“GET /compression/test.jsp HTTP/1.1” 200 1451 out=-/in=- (-%)

On disabling the compression on the app servers, data is uncompressed between apache and the app server, and apache does the compression, which can be verified in the access log.  As mentioned above, adding the DeflateFilterNote gives a lot of useful information to figure out whats going on under the hood.


mod_jk uses a binary protocol and doesn’t explicitly support enabling/disabling compression. Enabling some logging in mod_jk can give more information as to what’s going on. For doing that, we can make use of the JkRequestLogFormat as part of mod_jk configuration

JkWorkersFile     comptest/jk/worker1.properties
JkLogFile     comptest/logs/mod_jk.log
JkRequestLogFormat “%w %V %T %b”     #add this line

Here is the output from mod_jk log for scenarios for client requests with/without the gzip,deflate headers and with compression enabled/disabled on apache (using AddOutputFilterByType DEFLATE text/xml text/plain text/html)

[Wed 23:08:02 2011] worker1 localhost 0.015625 9353 ( compression not enabled on apache, client request with gzip,deflate accept-encoding)
[Wed 23:08:02 2011] worker1 localhost 0.015625 9353 ( compression not enabled on apache, client request without gzip,deflate accept-encoding)
[Wed 23:08:02 2011] worker1 localhost 0.015625 9353 ( compression enabled on apache, client request without gzip,deflate accept-encoding)
[Wed 23:08:06 2011] worker1 localhost 0.015625 1799 ( compression enabled on apache, client request with gzip,deflate accept-encoding)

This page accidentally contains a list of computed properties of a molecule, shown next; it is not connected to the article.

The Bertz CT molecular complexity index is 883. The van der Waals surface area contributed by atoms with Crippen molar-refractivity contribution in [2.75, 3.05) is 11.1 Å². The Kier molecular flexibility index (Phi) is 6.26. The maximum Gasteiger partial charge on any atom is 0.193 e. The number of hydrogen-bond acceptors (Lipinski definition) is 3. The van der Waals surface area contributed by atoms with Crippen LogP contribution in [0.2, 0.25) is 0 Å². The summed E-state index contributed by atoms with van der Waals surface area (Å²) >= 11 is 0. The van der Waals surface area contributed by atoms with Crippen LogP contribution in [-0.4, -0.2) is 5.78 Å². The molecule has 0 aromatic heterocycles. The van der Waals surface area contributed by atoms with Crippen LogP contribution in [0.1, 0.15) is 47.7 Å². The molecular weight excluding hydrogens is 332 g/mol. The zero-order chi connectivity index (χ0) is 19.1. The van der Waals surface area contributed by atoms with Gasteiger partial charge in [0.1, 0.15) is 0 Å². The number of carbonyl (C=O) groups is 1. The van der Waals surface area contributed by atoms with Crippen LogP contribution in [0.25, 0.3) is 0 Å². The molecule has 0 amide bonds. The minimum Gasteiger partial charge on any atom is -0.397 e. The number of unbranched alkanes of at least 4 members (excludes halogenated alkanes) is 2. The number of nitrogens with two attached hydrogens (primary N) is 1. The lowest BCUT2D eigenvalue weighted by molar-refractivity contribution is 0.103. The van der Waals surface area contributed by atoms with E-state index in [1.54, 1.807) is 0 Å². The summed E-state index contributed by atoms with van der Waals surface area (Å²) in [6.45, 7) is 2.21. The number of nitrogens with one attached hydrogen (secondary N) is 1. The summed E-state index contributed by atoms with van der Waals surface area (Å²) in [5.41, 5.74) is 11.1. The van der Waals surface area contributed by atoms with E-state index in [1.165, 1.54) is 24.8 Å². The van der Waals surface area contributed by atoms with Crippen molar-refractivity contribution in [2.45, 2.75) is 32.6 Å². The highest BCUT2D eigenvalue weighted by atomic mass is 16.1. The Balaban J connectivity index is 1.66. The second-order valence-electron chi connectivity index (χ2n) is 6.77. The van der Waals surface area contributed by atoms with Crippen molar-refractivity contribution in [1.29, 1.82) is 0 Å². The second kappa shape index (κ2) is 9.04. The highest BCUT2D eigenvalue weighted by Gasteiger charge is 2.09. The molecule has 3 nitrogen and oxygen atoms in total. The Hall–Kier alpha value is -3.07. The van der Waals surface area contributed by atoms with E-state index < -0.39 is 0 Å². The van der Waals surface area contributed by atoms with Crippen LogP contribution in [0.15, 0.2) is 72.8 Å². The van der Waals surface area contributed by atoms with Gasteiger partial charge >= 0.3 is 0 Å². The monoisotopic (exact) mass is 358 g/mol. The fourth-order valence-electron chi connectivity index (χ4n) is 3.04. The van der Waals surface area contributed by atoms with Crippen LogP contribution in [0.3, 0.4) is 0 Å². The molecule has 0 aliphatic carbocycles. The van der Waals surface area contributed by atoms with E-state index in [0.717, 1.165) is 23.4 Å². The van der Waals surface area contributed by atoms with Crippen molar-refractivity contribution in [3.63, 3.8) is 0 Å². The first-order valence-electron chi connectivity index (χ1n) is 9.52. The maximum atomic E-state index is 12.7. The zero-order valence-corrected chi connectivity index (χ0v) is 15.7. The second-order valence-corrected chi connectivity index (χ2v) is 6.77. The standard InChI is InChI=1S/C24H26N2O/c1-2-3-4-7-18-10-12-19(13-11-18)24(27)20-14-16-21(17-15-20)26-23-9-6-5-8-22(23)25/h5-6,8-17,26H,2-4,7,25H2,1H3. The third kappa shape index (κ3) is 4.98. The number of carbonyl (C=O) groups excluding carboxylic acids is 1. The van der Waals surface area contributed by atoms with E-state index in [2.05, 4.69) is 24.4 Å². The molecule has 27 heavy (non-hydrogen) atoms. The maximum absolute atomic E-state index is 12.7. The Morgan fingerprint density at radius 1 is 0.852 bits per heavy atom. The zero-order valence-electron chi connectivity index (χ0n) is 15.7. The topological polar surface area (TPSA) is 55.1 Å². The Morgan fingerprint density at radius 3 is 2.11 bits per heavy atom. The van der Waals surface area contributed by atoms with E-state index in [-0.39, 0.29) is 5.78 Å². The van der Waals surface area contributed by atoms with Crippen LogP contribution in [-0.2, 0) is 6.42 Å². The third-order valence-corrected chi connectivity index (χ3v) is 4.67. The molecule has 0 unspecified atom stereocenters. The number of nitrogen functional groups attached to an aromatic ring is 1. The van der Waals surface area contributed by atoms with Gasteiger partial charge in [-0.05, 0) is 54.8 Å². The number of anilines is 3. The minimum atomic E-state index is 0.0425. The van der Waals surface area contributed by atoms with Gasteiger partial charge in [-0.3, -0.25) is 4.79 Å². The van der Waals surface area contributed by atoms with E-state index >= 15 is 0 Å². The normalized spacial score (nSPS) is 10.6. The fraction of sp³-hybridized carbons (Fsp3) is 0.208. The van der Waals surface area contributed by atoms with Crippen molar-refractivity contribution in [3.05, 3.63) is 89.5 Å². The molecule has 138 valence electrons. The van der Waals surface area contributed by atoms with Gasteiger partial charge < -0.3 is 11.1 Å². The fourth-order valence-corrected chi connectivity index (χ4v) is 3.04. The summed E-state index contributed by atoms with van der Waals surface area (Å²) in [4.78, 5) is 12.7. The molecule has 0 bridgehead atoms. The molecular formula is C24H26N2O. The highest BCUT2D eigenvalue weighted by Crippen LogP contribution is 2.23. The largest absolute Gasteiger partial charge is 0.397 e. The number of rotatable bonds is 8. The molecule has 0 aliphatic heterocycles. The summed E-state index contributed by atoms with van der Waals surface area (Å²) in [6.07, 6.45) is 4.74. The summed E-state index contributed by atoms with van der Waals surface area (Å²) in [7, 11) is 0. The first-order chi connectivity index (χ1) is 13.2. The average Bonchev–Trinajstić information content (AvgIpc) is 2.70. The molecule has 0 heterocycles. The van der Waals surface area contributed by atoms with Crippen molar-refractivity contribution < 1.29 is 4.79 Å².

The last column shows the number of types (%b) transferred. Again, note that this log captures the mod_jk traffic details i.e. data between apache and tomcat/glassfish. Looks like as long as compression is enabled on apache and the client request includes the gzip,deflate accept-encoding, there is compression involved in the tomcat-glassfish data transfer.  Same holds for glassfish.


In scenarios where an embedded servlet container is being used as opposed to a full web container (e.g. embedded jetty) the only option maybe to make use of a ServletFilter that does gzip compression. An example is the gzip filter which is part of jetty.


Double check the http client that you are using to make sure that the right headers are being sent. Requests from javascript libraries are usually pretty good about it, but for java http clients the headers may need to be set explicitly.


Testing the api to make sure that the compression set up is right is trivial but often forgotten. Something as simple as

curl –compressed -I “webServiceUrl”

and verifying that that the output contains  the header

Content-Encoding: gzip

will ensure that the set up is correct.

Another useful variation to measure the bytes returned is to use

curl -i -w “\nsize= %{size_download}\n” “webServiceUrl”

Trade Offs and Conclusion

Anyone considering using compression should start with the apache mod_deflate , which mentions issues to consider with proxy servers as well as with certain browsers. Applications come in various shapes and forms and there really isn’t a one size fits all solution here. Applications vary with respect to clients, servers, hardware, critical scenarios etc just to mention a few. While there is certainly bandwidth savings as a result of using compression, it comes at the cost of cpu cycles. Given how simple it is to set up compression and try it out, the best way to figure out whether it makes sense for your application is to give it a shot – it might just make a big difference!

Categories: performance
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  1. March 14, 2011 at 3:34 am